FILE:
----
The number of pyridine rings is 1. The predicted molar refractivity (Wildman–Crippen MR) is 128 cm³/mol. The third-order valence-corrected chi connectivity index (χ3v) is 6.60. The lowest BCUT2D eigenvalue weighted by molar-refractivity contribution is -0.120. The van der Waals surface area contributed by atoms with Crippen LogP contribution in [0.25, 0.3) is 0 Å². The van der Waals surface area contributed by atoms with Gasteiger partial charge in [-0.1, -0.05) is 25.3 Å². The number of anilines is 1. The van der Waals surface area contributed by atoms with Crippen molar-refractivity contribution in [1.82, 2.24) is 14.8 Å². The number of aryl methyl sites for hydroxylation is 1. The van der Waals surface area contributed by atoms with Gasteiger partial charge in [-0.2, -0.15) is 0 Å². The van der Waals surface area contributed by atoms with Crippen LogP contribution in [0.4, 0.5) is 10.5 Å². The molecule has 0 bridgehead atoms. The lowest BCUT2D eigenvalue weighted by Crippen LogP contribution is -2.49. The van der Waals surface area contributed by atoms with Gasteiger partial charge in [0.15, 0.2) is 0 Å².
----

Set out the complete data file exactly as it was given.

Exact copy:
The number of pyridine rings is 1. The predicted molar refractivity (Wildman–Crippen MR) is 128 cm³/mol. The third-order valence-corrected chi connectivity index (χ3v) is 6.60. The lowest BCUT2D eigenvalue weighted by molar-refractivity contribution is -0.120. The van der Waals surface area contributed by atoms with Crippen LogP contribution in [0.25, 0.3) is 0 Å². The van der Waals surface area contributed by atoms with Gasteiger partial charge in [-0.1, -0.05) is 25.3 Å². The number of anilines is 1. The van der Waals surface area contributed by atoms with Crippen molar-refractivity contribution in [1.82, 2.24) is 14.8 Å². The number of aryl methyl sites for hydroxylation is 1. The van der Waals surface area contributed by atoms with Gasteiger partial charge in [-0.2, -0.15) is 0 Å². The van der Waals surface area contributed by atoms with Crippen LogP contribution in [0.4, 0.5) is 10.5 Å². The molecule has 0 bridgehead atoms. The lowest BCUT2D eigenvalue weighted by Crippen LogP contribution is -2.49. The van der Waals surface area contributed by atoms with Gasteiger partial charge in [0.15, 0.2) is 0 Å².